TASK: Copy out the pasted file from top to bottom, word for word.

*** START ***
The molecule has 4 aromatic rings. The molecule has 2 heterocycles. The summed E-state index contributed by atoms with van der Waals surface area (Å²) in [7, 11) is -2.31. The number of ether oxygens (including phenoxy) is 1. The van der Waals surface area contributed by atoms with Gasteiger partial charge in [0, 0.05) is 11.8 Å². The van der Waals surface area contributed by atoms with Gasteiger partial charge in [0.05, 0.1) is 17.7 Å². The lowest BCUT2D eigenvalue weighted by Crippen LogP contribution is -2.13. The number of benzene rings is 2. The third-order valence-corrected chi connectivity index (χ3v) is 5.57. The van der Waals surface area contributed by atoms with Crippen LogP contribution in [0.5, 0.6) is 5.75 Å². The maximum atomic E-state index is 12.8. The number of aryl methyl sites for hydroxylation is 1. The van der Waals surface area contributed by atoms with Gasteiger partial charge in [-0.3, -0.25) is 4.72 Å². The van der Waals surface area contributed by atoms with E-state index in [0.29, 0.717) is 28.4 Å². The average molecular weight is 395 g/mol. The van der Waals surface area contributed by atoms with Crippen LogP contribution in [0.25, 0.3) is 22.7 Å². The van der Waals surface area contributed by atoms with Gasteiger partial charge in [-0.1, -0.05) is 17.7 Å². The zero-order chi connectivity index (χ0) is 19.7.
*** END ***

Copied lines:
The molecule has 4 aromatic rings. The molecule has 2 heterocycles. The summed E-state index contributed by atoms with van der Waals surface area (Å²) in [7, 11) is -2.31. The number of ether oxygens (including phenoxy) is 1. The van der Waals surface area contributed by atoms with Gasteiger partial charge in [0, 0.05) is 11.8 Å². The van der Waals surface area contributed by atoms with Gasteiger partial charge in [0.05, 0.1) is 17.7 Å². The lowest BCUT2D eigenvalue weighted by Crippen LogP contribution is -2.13. The number of benzene rings is 2. The third-order valence-corrected chi connectivity index (χ3v) is 5.57. The van der Waals surface area contributed by atoms with Crippen LogP contribution in [0.5, 0.6) is 5.75 Å². The maximum atomic E-state index is 12.8. The number of aryl methyl sites for hydroxylation is 1. The van der Waals surface area contributed by atoms with Gasteiger partial charge in [-0.3, -0.25) is 4.72 Å². The van der Waals surface area contributed by atoms with E-state index in [0.29, 0.717) is 28.4 Å². The average molecular weight is 395 g/mol. The van der Waals surface area contributed by atoms with Crippen LogP contribution in [0.25, 0.3) is 22.7 Å². The van der Waals surface area contributed by atoms with Gasteiger partial charge in [-0.1, -0.05) is 17.7 Å². The zero-order chi connectivity index (χ0) is 19.7.